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NewsSpring 2009

Online exhibit honors astronomer Barnard

Nashville native and astronomer Edward Emerson Barnard was known as one of the greatest observational astronomers of the 19th century. He was one of the first academic superstars to emerge from Vanderbilt, and is the only person to ever receive an honorary academic degree from Vanderbilt. In 1892, he used this 36-inch telescope at the Lick Observatory in California to discover Amalthea, the fifth moon of Jupiter. He was the first to discover a new moon of Jupiter since Galileo discovered the first four in 1610.

Nashville native and astronomer Edward Emerson Barnard was known as one of the greatest observational astronomers of the 19th century. He was one of the first academic superstars to emerge from Vanderbilt, and is the only person to ever receive an honorary academic degree from Vanderbilt. In 1892, he used this 36-inch telescope at the Lick Observatory in California to discover Amalthea, the fifth moon of Jupiter. He was the first to discover a new moon of Jupiter since Galileo discovered the first four in 1610.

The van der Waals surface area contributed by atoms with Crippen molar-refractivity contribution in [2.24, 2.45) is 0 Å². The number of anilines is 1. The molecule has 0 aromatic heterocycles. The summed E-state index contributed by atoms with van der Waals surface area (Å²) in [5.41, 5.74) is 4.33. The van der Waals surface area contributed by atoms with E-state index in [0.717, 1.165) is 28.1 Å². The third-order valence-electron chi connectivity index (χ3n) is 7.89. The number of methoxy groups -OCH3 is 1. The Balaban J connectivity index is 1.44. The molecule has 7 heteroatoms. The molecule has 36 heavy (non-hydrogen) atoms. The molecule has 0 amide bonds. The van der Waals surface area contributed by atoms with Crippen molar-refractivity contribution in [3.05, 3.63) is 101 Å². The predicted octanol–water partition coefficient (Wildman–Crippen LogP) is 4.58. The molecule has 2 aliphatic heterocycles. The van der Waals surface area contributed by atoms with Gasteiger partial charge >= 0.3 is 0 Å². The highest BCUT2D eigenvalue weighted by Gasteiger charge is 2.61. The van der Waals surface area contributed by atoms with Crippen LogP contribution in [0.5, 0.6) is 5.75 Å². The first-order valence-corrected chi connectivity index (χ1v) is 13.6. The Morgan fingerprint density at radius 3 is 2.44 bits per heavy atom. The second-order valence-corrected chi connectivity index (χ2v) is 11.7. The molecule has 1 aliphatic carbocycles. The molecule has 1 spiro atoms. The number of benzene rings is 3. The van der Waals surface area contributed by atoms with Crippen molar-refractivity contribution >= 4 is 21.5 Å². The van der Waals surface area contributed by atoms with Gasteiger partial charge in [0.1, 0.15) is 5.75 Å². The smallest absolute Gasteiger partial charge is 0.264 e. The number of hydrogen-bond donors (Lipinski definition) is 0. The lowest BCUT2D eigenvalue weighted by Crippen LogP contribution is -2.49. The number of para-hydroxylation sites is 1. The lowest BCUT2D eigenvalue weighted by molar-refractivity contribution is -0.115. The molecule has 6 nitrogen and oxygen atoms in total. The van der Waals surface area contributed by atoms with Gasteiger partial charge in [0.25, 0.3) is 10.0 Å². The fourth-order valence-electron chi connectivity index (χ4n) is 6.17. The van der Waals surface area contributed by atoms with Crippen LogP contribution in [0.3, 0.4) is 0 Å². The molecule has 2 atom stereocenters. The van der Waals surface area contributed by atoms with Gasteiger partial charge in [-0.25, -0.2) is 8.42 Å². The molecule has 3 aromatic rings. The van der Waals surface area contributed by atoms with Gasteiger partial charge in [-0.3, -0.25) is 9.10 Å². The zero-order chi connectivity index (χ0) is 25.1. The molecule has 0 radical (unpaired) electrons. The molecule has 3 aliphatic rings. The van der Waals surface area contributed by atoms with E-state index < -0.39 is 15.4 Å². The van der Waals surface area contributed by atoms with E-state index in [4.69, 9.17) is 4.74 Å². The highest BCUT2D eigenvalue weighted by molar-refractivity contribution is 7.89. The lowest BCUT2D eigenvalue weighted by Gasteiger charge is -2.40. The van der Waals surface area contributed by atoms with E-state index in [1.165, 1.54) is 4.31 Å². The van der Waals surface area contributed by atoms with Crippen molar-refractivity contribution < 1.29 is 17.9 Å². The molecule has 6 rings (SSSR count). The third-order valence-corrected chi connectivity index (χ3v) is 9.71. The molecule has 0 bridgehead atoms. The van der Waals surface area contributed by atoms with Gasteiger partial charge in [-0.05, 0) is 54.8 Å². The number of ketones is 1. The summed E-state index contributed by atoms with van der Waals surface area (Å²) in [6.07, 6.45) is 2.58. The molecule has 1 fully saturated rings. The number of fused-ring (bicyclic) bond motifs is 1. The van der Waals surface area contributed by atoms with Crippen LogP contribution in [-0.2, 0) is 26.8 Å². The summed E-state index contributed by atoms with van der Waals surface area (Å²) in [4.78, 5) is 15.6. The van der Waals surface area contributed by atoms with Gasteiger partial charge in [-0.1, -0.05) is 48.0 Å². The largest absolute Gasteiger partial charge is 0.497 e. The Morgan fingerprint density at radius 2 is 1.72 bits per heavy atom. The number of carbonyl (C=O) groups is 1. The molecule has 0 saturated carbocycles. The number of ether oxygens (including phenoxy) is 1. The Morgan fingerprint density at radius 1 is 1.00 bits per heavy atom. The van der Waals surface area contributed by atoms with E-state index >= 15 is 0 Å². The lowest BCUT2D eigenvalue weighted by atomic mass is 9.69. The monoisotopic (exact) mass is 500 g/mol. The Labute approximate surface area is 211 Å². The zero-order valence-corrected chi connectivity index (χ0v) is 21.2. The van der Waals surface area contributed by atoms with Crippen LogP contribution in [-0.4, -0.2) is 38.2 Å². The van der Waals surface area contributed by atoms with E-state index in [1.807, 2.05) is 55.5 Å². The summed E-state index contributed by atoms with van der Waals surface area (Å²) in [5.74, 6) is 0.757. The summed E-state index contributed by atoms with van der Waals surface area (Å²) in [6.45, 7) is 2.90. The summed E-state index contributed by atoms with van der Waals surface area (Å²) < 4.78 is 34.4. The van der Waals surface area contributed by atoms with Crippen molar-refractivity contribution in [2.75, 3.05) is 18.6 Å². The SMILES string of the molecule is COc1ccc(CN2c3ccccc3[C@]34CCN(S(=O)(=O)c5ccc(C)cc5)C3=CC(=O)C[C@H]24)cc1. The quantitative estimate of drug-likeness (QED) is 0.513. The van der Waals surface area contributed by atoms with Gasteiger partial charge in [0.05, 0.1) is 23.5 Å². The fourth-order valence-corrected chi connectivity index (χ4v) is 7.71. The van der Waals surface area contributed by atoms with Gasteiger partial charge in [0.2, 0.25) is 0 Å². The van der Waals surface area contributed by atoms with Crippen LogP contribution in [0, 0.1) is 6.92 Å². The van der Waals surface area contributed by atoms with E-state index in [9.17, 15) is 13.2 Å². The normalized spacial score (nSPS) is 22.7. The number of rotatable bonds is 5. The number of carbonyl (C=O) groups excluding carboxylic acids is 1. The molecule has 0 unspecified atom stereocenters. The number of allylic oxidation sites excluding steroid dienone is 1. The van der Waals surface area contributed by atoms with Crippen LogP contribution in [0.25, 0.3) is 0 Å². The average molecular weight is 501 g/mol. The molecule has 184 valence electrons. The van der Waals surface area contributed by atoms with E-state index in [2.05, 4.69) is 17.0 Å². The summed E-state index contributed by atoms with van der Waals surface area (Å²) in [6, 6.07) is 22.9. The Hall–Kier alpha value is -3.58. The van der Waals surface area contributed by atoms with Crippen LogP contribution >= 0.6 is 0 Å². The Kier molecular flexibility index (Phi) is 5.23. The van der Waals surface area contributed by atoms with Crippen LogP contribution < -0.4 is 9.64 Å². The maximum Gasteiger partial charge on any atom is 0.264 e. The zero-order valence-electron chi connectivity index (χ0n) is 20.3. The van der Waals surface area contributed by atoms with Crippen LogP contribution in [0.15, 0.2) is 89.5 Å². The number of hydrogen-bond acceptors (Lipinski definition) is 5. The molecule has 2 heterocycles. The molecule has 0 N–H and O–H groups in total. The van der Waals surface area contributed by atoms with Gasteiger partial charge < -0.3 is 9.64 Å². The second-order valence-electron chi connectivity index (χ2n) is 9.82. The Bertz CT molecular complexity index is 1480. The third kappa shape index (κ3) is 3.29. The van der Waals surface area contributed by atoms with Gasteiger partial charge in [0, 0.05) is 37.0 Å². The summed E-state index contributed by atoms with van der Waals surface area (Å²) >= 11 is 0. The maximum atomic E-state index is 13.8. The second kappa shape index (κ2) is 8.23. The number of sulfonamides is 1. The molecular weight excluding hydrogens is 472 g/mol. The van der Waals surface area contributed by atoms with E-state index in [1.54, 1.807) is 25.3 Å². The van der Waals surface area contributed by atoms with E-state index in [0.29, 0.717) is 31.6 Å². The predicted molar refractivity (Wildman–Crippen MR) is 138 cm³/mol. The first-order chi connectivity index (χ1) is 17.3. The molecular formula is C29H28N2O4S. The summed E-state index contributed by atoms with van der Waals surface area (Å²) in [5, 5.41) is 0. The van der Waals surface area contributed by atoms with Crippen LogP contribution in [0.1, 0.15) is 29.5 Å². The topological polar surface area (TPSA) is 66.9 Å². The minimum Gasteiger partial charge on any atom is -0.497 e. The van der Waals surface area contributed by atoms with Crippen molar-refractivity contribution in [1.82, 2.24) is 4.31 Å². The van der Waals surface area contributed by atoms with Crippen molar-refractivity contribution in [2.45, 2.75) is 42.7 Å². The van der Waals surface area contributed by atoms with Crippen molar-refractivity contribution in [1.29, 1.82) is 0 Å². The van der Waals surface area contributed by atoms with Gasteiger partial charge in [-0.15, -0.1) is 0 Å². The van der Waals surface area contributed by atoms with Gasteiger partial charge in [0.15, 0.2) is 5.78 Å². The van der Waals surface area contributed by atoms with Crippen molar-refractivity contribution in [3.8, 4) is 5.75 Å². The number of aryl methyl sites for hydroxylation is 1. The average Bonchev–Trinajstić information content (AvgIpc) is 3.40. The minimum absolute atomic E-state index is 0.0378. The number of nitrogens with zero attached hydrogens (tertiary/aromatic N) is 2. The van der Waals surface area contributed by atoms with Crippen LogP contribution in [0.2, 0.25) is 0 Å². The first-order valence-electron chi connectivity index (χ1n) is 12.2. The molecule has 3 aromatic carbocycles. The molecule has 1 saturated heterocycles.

An online exhibit titled “Edward Emerson Barnard: Star Gazer,” features photographs, letters, publications and ephemera from the Edward Emerson Barnard Papers manuscript collection. Barnard, who was born into extreme poverty before the Civil War, rose to prominence as an astronomer and was known as the world’s greatest observer of his time. Barnard began his career at the Vanderbilt observatory in 1883 before moving on to larger observatories at the University of California and the University of Chicago. Special Collections developed the exhibit, which can be accessed at http://snipurl.com/barnard.

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photo credit: special collections

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